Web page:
What writer and director John Wells has delivered is a honest and bleak look at unemployment. It might not sound like much of a theme for a film, but he’s done a pretty good job in all areas.
Although when you watch The Company Men free the story circles around three characters played by Ben Affleck, Chris Cooper and Tommy Lee Jones, the film’s main attention point is on Ben Affleck’s character, Bobby, who plays the young cocky hot-shot sales exec for a ship building company. Chris Cooper plays the older version of Affleck, Phil, someone who has been in the game a lot longer and comes from humble beginnings, as we are constantly reminded of. Tommy Lee Jones is the peace seeking, idealistic VIP type exec at the top of the company. He’s a bit of a boozer, distanced from his wife and sleeping with a young HR representative.
It’s through the eyes and life of these three men that we watch the different sides of the economic crisis as the company makes cuts. Bobby is first to go and fears the worst for his family. First he’s optimistic about finding a new job and then discovers that things are no longer as easy as they once were. Soon the mortgage is late and they have to sell the house, in order to make ends meet, Bobby has to take a job offer with his blue-collared brother in-law played by Kevin Costner. There he learns the values of hard work.
Phil is worried about loosing his job and doesn’t know what he will do if he does eventually loose it. He seems to worry more about loosing his job than actually doing it. He knows that it will hit his family hard and be much harder to find a job in this day, simply because of his age. He’s pushing mid-fifties and things are not good out there if you are looking old and tired. He has reassurances from Gene that he will keep his job. Meanwhile Gene is fighting the big fight upstairs in the lush corporate offices. The company is leaking money and continues to make lay-offs in order to look good for their share holders. Gene does not like the idea of laying people off. He knows that now is the time to hold on to them, but his voice falls on deaf ears.
John Wells delivers a wide eyed view on the crisis and how it affects everyone in different ways, it is clear what he’s trying to show – a point of view on the way we live when we feel comfortable and how drastically it changes when it all comes crumbling down around us.
Each performance in The Company Men watch online deserves an award, especially Affleck. It seems that as he is getting older, he sure is getting wiser. Steering well clear of rom-coms and right into the open arms of hard hitting drama. His portrayal of Bobby as the father-who-didn’t-give-shit turning into the-greatful-and-best-father-in-the-world is one that might just pick up some award buzz and if t doesn’t, it should.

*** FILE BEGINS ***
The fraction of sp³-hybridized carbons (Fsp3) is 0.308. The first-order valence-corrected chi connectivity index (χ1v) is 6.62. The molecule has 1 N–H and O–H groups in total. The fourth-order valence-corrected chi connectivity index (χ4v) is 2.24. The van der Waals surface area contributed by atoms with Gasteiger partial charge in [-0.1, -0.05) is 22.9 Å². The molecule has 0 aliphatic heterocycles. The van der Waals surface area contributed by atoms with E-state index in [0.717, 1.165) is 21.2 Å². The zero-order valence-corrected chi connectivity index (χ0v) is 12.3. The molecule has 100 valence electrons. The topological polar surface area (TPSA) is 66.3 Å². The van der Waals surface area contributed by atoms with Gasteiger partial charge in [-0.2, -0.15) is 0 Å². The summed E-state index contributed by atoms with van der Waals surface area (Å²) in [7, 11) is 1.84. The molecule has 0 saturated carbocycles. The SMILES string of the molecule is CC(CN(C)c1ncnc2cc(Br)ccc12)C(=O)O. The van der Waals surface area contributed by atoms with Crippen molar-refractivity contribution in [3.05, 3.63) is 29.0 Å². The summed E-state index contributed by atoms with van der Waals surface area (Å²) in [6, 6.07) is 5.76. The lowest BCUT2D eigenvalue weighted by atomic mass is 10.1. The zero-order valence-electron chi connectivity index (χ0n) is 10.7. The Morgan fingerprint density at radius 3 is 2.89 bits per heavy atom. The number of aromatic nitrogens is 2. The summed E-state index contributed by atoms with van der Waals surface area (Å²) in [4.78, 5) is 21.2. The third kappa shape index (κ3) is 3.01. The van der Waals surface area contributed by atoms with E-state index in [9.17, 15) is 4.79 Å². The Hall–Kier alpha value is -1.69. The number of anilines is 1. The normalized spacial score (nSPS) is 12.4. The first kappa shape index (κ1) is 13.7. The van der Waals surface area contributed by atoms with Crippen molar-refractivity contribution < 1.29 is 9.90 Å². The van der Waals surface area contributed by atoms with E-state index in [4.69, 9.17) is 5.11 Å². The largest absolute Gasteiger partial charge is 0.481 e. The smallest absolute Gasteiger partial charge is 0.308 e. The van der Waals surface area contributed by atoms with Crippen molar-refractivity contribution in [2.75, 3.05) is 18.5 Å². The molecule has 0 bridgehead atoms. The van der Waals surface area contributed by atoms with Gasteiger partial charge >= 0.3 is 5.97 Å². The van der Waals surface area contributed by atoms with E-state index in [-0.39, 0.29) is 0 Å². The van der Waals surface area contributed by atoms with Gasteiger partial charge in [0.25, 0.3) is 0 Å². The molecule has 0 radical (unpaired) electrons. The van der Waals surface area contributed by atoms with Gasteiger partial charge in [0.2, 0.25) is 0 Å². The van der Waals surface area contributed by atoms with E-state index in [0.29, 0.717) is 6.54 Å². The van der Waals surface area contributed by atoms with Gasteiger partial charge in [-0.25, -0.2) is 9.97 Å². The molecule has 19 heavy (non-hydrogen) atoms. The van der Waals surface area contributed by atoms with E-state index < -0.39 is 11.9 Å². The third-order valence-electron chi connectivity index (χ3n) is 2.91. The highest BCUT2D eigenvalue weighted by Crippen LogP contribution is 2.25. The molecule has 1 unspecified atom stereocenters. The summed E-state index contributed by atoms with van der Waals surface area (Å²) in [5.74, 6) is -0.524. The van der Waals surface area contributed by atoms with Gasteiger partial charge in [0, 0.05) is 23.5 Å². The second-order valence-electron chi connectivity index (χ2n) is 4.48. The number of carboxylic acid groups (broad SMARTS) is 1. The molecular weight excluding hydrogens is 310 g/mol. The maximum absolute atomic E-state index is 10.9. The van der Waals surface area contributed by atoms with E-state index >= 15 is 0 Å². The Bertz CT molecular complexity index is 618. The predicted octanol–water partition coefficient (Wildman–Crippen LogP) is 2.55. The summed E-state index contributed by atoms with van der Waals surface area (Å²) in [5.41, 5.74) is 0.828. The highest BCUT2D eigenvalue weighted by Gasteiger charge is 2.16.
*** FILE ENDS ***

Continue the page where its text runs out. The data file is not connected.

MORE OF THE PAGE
Chris Cooper is great as ever. When this guy gets angry you can feel the onslaught of screams vibrating through the screen and his mellower, calmer moments are just as powerful.
Tommy Lee Jones is going to get a lot of these old man roles now I think. He’ still a stellar actor and his puppy dawg dopiness schtick has yet to be beat, but it’s clear that Jones likes to get into a verbal conflict where he can deliver that wise old man speech. He tackles the material head on with no fear of what might be thought on the exit. Thankfully Jones is the type of actor who can come barging through the other side ready for more. It’s going to be interesting to watch him in Men In Black 3.
The supporting cast keep up, with one exception. Kevin Costner. It is when Costner is on screen that we realise that he can actually act and not just pick really bad projects. Costner has a natural, charming screen presence that is so familiar as soon as he enter on screen. He keeps it low and cool for the most part, but on occasions he opens up and we watch the actor we’ve been dying to watch again after so long. Maria Bello’s strong willed HR representative who also happens to be the bit-on-the-side for Jones’ character. We are never given an insight into her character, we are never let into her persona, for essentially she is the bad guy in The Company Men full movie and Wells knows better than that. I think that even though Bello isn’t stand out amongst the cast, she holds her own.
Roger Deakin’s cinematography is brilliant too. The film is very, very grey and with the depressing subject, any other cinematographer would have found it hard too breath any life into the picture, but Deakin’s does what he does best and each frame is perfect.
There are no twists or turns in the script and it runs its course to what some may say is an easy conclusion, but it’s a complete one. It won’t go down as the greatest movie in the universe, but so far, it’s one of my favorite films I’ve watched this year.